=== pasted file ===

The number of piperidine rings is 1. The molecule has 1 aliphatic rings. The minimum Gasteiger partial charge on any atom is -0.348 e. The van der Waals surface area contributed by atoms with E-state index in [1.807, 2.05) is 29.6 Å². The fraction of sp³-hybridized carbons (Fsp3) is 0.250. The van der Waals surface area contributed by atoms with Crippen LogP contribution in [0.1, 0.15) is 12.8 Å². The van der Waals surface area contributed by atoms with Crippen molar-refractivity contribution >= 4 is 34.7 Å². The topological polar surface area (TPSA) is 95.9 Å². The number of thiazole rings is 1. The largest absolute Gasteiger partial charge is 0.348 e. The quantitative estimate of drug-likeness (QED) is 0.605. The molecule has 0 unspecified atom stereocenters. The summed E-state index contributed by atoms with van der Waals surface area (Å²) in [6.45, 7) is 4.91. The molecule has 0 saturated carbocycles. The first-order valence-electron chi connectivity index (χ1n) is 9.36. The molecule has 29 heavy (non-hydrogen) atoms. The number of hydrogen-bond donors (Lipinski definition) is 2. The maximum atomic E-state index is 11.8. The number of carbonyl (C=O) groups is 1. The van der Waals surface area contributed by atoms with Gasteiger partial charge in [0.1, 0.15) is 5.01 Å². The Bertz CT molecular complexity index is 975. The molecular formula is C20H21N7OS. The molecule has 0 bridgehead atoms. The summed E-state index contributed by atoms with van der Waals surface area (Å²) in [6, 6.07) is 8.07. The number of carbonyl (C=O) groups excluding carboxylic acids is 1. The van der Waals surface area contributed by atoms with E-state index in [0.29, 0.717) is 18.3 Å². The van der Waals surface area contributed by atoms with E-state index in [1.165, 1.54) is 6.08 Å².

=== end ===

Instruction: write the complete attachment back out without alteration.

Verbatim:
The number of piperidine rings is 1. The molecule has 1 aliphatic rings. The minimum Gasteiger partial charge on any atom is -0.348 e. The van der Waals surface area contributed by atoms with E-state index in [1.807, 2.05) is 29.6 Å². The fraction of sp³-hybridized carbons (Fsp3) is 0.250. The van der Waals surface area contributed by atoms with Crippen LogP contribution in [0.1, 0.15) is 12.8 Å². The van der Waals surface area contributed by atoms with Crippen molar-refractivity contribution >= 4 is 34.7 Å². The topological polar surface area (TPSA) is 95.9 Å². The number of thiazole rings is 1. The largest absolute Gasteiger partial charge is 0.348 e. The quantitative estimate of drug-likeness (QED) is 0.605. The molecule has 0 unspecified atom stereocenters. The summed E-state index contributed by atoms with van der Waals surface area (Å²) in [6.45, 7) is 4.91. The molecule has 0 saturated carbocycles. The first-order valence-electron chi connectivity index (χ1n) is 9.36. The molecule has 29 heavy (non-hydrogen) atoms. The number of hydrogen-bond donors (Lipinski definition) is 2. The maximum atomic E-state index is 11.8. The number of carbonyl (C=O) groups is 1. The van der Waals surface area contributed by atoms with Gasteiger partial charge in [0.1, 0.15) is 5.01 Å². The Bertz CT molecular complexity index is 975. The molecular formula is C20H21N7OS. The molecule has 0 bridgehead atoms. The summed E-state index contributed by atoms with van der Waals surface area (Å²) in [6, 6.07) is 8.07. The number of carbonyl (C=O) groups excluding carboxylic acids is 1. The van der Waals surface area contributed by atoms with E-state index in [0.29, 0.717) is 18.3 Å². The van der Waals surface area contributed by atoms with E-state index in [1.165, 1.54) is 6.08 Å².